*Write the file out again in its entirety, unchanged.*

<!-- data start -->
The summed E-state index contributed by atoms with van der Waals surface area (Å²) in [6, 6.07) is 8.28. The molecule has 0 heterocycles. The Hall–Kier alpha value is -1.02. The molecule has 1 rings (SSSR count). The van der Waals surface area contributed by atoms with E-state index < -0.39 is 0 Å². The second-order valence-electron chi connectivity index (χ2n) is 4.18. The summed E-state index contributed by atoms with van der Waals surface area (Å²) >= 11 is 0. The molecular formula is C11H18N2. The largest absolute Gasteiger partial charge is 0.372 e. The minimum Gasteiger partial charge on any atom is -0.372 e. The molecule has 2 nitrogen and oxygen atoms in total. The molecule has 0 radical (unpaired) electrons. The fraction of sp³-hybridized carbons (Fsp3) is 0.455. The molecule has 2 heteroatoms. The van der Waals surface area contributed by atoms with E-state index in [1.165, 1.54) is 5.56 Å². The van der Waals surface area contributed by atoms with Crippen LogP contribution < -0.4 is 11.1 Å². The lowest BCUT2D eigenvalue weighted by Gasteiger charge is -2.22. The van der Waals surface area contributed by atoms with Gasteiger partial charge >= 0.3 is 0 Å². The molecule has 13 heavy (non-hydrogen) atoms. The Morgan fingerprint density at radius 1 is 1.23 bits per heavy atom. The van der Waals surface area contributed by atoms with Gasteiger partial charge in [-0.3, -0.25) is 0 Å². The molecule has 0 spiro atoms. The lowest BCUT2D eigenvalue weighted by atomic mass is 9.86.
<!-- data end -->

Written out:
The summed E-state index contributed by atoms with van der Waals surface area (Å²) in [6, 6.07) is 8.28. The molecule has 0 heterocycles. The Hall–Kier alpha value is -1.02. The molecule has 1 rings (SSSR count). The van der Waals surface area contributed by atoms with E-state index < -0.39 is 0 Å². The second-order valence-electron chi connectivity index (χ2n) is 4.18. The summed E-state index contributed by atoms with van der Waals surface area (Å²) >= 11 is 0. The molecular formula is C11H18N2. The largest absolute Gasteiger partial charge is 0.372 e. The minimum Gasteiger partial charge on any atom is -0.372 e. The molecule has 2 nitrogen and oxygen atoms in total. The molecule has 0 radical (unpaired) electrons. The fraction of sp³-hybridized carbons (Fsp3) is 0.455. The molecule has 2 heteroatoms. The van der Waals surface area contributed by atoms with E-state index in [1.165, 1.54) is 5.56 Å². The van der Waals surface area contributed by atoms with Crippen LogP contribution < -0.4 is 11.1 Å². The lowest BCUT2D eigenvalue weighted by Gasteiger charge is -2.22. The van der Waals surface area contributed by atoms with Gasteiger partial charge >= 0.3 is 0 Å². The molecule has 13 heavy (non-hydrogen) atoms. The Morgan fingerprint density at radius 1 is 1.23 bits per heavy atom. The van der Waals surface area contributed by atoms with Gasteiger partial charge in [-0.3, -0.25) is 0 Å². The molecule has 0 spiro atoms. The lowest BCUT2D eigenvalue weighted by atomic mass is 9.86.